When I picked you up from school yesterday, you looked worried.
"I had to go to the nurse today. When I bit into my sandwich at lunch, my loose tooth got twisted around and really hurt."
"Ugh, I'm sorry. What did she do?"
"She gave me some ice." You paused. "She told me there was no such thing as the tooth fairy."
Mental note: write strongly-worded note to school nurse. "What did you say?"
"I told her I already knew that." Another pause. "You and dad are the tooth fairy, right?"
Oh, those questions. You've probably noticed that I've been dodging them for a while. Remember, I've never been a mom before so everything you're experiencing for the first time as a kid, I'm experiencing for the first time as a mom. That means I'm just starting to figure these things out... so I punted.
"You should ask dad."
Later on, your tooth got realllly twisted and you were bleeding and screaming and crying, and I couldn't help but smile. I'm so sorry, I know you were scared. But it was really kind of funny and if I'd been heartless enough to film it instead of get you ice and some tissues, you would have watched it later and laughed too. And then as fast as your screaming started, the tooth simply fell out and the drama was over. (for you, anyway.)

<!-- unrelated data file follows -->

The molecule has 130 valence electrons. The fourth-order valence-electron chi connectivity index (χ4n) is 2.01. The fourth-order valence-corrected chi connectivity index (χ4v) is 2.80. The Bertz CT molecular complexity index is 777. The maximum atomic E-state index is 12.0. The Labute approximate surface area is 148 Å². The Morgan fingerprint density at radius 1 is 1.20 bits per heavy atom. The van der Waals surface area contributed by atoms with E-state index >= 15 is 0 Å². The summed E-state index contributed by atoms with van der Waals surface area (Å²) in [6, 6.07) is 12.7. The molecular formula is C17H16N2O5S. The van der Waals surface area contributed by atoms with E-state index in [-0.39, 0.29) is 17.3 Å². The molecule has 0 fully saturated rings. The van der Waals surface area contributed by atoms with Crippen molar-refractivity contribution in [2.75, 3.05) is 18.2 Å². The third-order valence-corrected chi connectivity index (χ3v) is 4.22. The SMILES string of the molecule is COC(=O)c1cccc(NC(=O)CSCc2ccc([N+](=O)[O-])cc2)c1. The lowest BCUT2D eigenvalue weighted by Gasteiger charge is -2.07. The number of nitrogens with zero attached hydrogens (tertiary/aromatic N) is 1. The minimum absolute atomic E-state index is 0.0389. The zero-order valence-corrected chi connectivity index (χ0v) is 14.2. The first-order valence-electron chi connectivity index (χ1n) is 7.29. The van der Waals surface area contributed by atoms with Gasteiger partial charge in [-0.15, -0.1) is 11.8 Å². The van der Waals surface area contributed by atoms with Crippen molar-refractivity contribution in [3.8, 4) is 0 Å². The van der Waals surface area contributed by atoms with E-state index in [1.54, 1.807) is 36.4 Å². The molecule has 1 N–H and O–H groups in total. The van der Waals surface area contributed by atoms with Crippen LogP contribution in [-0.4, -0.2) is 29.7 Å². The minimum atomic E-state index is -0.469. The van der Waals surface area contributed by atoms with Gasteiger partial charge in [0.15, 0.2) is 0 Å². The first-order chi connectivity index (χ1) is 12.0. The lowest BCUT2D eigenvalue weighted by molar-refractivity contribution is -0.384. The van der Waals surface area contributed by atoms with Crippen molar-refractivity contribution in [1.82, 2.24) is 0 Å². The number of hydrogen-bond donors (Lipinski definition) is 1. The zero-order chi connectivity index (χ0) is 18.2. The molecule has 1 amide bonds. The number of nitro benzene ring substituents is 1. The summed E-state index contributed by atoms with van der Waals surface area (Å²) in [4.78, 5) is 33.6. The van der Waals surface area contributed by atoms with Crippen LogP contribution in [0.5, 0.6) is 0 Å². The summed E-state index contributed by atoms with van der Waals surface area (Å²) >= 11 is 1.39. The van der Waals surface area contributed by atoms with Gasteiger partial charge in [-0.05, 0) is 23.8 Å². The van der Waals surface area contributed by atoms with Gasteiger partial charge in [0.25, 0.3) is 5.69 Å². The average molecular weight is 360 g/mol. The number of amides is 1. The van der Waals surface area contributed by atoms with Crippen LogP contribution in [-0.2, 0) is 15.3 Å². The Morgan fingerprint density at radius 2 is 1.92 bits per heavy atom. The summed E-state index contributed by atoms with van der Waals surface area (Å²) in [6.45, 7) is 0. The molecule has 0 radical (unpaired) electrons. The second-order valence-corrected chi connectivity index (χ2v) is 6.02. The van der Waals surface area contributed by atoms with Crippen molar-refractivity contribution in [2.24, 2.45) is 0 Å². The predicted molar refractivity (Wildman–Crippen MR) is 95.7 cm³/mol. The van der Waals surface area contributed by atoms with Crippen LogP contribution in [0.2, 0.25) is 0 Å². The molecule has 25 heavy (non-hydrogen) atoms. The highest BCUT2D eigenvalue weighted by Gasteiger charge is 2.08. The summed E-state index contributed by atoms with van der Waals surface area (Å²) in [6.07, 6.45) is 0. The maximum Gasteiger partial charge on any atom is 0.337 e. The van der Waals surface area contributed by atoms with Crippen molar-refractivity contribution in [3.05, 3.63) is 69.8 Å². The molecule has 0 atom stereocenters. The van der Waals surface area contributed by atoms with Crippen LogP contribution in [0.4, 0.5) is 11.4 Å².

You decided to slip it under your pillow, just in case.
This morning I was woken up by your beautiful face and a gold dollar that you held up to my nose. This time, you were not to be deterred.
"Did you do this? I mean, there's no such thing as the tooth fairy, right? Right?"
I took a deep breath.
"Raising kids is a huge job for moms and dads, right?" You nodded. You were finally going to get answers and were not about to interrupt.
"One of our jobs is to help you believe in magic. We have to help you grow an imagination that can do amazing things for the world. One of the ways we help you believe you in magic is by being a little magic ourselves. Does that make sense?"
Emphatic nodding accompanied by the sweetest, most understanding smile.
"Being the tooth fairy helps us to be just a little magical. Can you let us be magical?"
"So this world-wide conspiracy of the tooth fairy is - "
"Actually not worldwide," you interjected. "In Russia for example, there's this mouse that - "
"Fine, this household-wide conspiracy is to help bring some imagination and magic to our family. Can you help me keep the magic going? Don't tell the boys yet?"
"Yes," you smiled even wider.
"Will you let me keep being the tooth fairy?" I asked.
"Yes," you said. You gave me a hug and made me feel magical. Thank you so much for that. That's one of the things I hadn't expected to enjoy quite so much as a parent. I thought I'd feel left out because there was no fairy bringing ME stuff anymore, but for some crazy reason, being the fairy is even better.
You continued - "and just because it's magic doesn't mean it's imaginary. Like this one dragon that has adapted to live in Antarctica.."
At this point I can't remember all the details, but you went on a dragon tangent while I dragged myself out of bed to be the Breakfast Fairy and the Lunch Packing Fairy.
And then, you were nice enough to pose for about 20 pictures until I got it right (sorry it takes me so many tries. This is just another thing I'm learning).
I really wanted to remember this moment. Thank you.